Three presidential contenders were in the national spotlight Wednesday thanks to their day jobs as senators. And the questions they directed at Attorney General William Barr highlighted how each is also approaching the race to take on President Donald Trump.
Barr sat before the Senate Judiciary Committee on Wednesday for a daylong hearing. He faced questions over his conclusions about special counsel Robert S. Mueller III’s investigation into Russian interference in the 2016 election and potential collusion with the Trump campaign, and whether the president obstructed that probe.
While the Mueller report found evidence that “supports the conclusion” that Trump committed a crime, it did not make a recommendation. Barr repeated several times that his conclusion was that the government would have had difficulty proving beyond a reasonable doubt that the president had a corrupt intent.
Barr predictably faced support from Republicans and ire from Democrats, with the three presidential hopefuls drawing upon different strategies for pinning down the attorney general.
2020 on display
Klobuchar, because of her seniority on the committee, went first, and focused on Russian interference.
“I’m gonna take us out of the weeds here because I think the American people deserve to know what happened in the election for the highest office of the land,” she said before detailing Mueller’s findings.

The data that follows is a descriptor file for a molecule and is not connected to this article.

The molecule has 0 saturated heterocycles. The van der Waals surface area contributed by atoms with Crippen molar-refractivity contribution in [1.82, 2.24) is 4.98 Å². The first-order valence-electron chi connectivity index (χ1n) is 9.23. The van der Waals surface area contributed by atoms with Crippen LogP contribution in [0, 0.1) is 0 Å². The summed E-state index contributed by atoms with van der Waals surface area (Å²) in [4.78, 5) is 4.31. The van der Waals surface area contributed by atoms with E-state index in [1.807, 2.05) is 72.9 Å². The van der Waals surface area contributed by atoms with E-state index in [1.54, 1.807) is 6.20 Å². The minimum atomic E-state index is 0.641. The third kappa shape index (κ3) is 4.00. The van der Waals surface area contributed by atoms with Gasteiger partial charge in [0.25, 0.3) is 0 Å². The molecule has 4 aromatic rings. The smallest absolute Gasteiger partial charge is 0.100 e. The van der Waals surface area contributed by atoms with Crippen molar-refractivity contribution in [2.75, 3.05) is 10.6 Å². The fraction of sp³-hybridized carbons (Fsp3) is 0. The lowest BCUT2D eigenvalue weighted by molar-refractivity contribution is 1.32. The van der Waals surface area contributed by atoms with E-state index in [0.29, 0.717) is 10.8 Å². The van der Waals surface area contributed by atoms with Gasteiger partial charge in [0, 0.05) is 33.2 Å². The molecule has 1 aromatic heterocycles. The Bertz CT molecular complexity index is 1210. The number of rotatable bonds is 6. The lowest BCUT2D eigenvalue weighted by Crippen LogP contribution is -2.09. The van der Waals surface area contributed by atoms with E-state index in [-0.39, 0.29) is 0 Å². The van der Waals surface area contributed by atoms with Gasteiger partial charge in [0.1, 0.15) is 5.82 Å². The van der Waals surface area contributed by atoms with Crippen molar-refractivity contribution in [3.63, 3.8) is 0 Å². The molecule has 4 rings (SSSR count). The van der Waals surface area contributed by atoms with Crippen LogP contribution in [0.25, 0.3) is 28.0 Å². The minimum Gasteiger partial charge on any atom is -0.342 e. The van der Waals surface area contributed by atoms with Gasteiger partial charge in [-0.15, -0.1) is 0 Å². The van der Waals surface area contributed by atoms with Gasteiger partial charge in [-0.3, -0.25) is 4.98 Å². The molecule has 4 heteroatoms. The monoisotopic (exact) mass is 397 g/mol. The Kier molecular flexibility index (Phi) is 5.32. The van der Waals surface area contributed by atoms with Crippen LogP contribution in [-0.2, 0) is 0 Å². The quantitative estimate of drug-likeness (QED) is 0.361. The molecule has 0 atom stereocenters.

Klobuchar was quick to note that her bill known as the Secure Elections Act, which would require election results to be backed up by paper ballots, unexpectedly stalled last year due to White House opposition.
Barr said he was not aware of the legislation, and Klobuchar assured him that it was “the” bipartisan bill on the subject, noting it had support from the Democratic and Republican leaders of the Senate Intelligence panel, as well as from Harris and Judiciary Chairman Lindsey Graham, a Trump ally. She also asked for Barr’s support for the Honest Ads Act, another bipartisan bill she is sponsoring, which involves disclosure of online campaign ads.
The emphasis on her legislation and bipartisan bonafides reflected Klobuchar’s strategy to portray herself as the candidate who can bridge partisan divides and offer pragmatic solutions to the nation’s most pressing problems.
The Minnesota Democrat, whose measured questioning during Brett Kavanaugh’s Supreme Court confirmation last year garnered national attention, once again showcased her experience as a prosecutor.
Klobuchar asked pointed questions about the incidents relating to obstruction that Mueller detailed in his report and stressed the importance of recognizing a pattern of obstruction.
Harris, another former prosecutor who was California attorney general before her election to the Senate in 2016, demonstrated her experience in her questioning.
Unlike colleagues who spent much of their allotted 7 minutes pontificating, Harris went straight to questions, starting with: “Attorney General Barr: Has the president or anyone at the White House ever asked or suggested that you open an investigation of anyone?”